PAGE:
The viability of CL subgrain imaging for determining paleostresses in quartz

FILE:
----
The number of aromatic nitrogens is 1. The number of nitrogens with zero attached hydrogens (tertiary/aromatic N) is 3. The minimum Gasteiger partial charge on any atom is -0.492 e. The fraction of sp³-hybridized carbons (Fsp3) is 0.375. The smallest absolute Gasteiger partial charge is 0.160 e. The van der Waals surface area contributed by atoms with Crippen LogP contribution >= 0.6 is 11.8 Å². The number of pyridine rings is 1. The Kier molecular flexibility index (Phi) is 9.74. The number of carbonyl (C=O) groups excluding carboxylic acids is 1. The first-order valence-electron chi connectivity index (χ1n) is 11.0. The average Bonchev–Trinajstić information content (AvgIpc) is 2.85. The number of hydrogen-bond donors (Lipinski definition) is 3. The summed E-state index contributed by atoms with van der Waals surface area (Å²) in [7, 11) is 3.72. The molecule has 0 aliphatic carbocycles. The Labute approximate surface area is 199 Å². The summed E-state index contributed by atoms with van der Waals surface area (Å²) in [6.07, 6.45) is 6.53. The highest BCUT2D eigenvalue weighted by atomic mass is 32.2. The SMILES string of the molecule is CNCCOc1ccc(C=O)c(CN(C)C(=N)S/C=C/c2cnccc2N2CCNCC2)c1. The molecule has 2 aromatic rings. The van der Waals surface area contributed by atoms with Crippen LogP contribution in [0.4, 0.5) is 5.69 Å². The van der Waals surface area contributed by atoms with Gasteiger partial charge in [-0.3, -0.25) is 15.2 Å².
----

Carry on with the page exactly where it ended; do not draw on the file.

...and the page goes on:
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The field of paleopiezometry has long been an important tool in the determination of paleo stresses. In order to make an as accurately as possible stress estimate, it is necessary that the microstructures used for paleopiezometry are measured as accurately as possible. This thesis aims to determine if cathodoluminescence (CL) imaging is a viable alternative or addition to light microscopy and/or electron backscatter diffraction (EBSD), with regards to subgrain detection and measurement. To achieve this aim, four different detection methods are each applied to four samples. These four methods are light microscopy, scanning electron microscopy with CL detector (SEM-CL), electron microprobe mapping and EBSD mapping. Three of the studied samples are naturally deformed and one experimentally. To determine the accuracy of the subgrain detection methods, stress estimates are made using paleopiezometry. These stress estimates are then compared to stress estimates made from recrystallized grain paleopiezometry of the same samples. The observations and data that results from this thesis indicates that while CL is a useful and fast method for detecting subgrains, it cannot be used without a second method to distinguish between subgrain boundaries and other microstructures i.e. Dauphiné twins.